I like to keep a good bottle around the shop, you know, just in case (of what, who knows?). Recently, my previous bottle of Koval Four Grain dried up, and as its replacement I chose another esoteric bottle. Nikka 12 Year Old Pure Malt from Japan is indeed worth a look, especially for the adventurous Scotch drinker who thinks he's tried it all.
Nikka may have some novelty appeal in the US, but the company has been making whisky since 1934. The story is worth as much as the whisky. Masataka Taketsuru, son of a family of Sake brewers, leaves for Scotland in 1918 at the age of 24. He studies chemistry at the University of Glasgow and apprentices at a number of distilleries. After returning home in 1920 with a Scottish wife in tow, he is hired by Yamazaki, then a brand new company, as their distiller. However, when it becomes apparent that Yamazaki is more interested in mass production than quality, he leaves to found Nikka.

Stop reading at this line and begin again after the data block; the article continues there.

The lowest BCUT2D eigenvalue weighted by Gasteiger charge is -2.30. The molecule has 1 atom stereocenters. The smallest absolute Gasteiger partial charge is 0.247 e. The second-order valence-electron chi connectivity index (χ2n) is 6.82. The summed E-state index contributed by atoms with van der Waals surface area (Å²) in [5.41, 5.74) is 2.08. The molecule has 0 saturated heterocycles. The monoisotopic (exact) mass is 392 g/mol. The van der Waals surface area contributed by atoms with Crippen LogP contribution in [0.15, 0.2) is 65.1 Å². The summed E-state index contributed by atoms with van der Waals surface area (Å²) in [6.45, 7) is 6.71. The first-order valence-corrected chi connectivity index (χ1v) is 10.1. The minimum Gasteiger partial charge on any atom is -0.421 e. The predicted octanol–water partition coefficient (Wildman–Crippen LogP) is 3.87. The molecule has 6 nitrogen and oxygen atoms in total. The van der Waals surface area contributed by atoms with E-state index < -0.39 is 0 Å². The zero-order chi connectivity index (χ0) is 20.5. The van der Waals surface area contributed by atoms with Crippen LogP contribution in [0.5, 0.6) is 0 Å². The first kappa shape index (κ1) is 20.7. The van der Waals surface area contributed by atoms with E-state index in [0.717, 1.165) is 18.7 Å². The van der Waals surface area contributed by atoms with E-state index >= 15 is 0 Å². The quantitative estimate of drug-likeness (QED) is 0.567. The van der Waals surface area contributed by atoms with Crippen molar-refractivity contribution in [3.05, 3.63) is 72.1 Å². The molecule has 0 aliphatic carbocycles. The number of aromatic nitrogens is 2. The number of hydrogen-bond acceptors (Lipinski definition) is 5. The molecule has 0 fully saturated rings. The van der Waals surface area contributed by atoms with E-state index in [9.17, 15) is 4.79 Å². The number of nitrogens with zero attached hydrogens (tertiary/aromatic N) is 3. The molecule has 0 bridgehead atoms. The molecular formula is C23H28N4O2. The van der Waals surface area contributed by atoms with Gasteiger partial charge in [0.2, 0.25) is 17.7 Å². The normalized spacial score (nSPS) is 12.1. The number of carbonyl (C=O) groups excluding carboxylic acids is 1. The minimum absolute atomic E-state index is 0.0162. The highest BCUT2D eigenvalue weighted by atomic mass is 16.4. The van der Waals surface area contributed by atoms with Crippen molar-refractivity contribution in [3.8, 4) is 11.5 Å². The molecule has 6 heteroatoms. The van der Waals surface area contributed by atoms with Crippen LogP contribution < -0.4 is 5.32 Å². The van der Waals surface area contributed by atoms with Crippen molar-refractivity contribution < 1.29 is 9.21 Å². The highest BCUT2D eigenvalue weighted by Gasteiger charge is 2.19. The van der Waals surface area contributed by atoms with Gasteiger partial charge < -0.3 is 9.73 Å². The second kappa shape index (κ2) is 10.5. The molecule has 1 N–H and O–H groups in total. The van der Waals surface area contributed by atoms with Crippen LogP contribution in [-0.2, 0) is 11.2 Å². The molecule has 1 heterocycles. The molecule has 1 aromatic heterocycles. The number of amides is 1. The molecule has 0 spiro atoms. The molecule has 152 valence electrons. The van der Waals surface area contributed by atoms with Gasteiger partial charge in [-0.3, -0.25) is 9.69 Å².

During his time in Scotland, one of the most important things he learned about whisky distilling is the importance of place, that environmental factors play a huge role in the resulting product. He opened two distilleries in Japan in very different remote locations. One produces rich, smoky, almost Islay style malts, while the other produces more delicate, nuanced whiskies. 12 Year Old Pure Malt is comprised of a blend of only single malts, all at least twelve years old, mostly selected from among the barrels at the Yoichi Ditillery where the robust malts are made. It's intense and smoky with a dry edge, and only the most perfectly appropriate slow burn on the back of the throat. When served with a rock or two, it shows a much more creamy texture redolent of honey and spice. In some ways it's as bold as the biggest Islay malts from Caol Ila or Ardbeg, but without the briny pungency. Think of it as a Summer whisky for fans of peaty Scotch, though this really is a good one year round, if you can find it. As a bonus, you get to be the guy with the cool weird bottle of Japanese whisky, a thing not yet widespread enough to have been spoiled by hipsters.
At $59.99 retail, it's certainly not a bargain bottle, but Nikka Whisky is indeed worth every penny.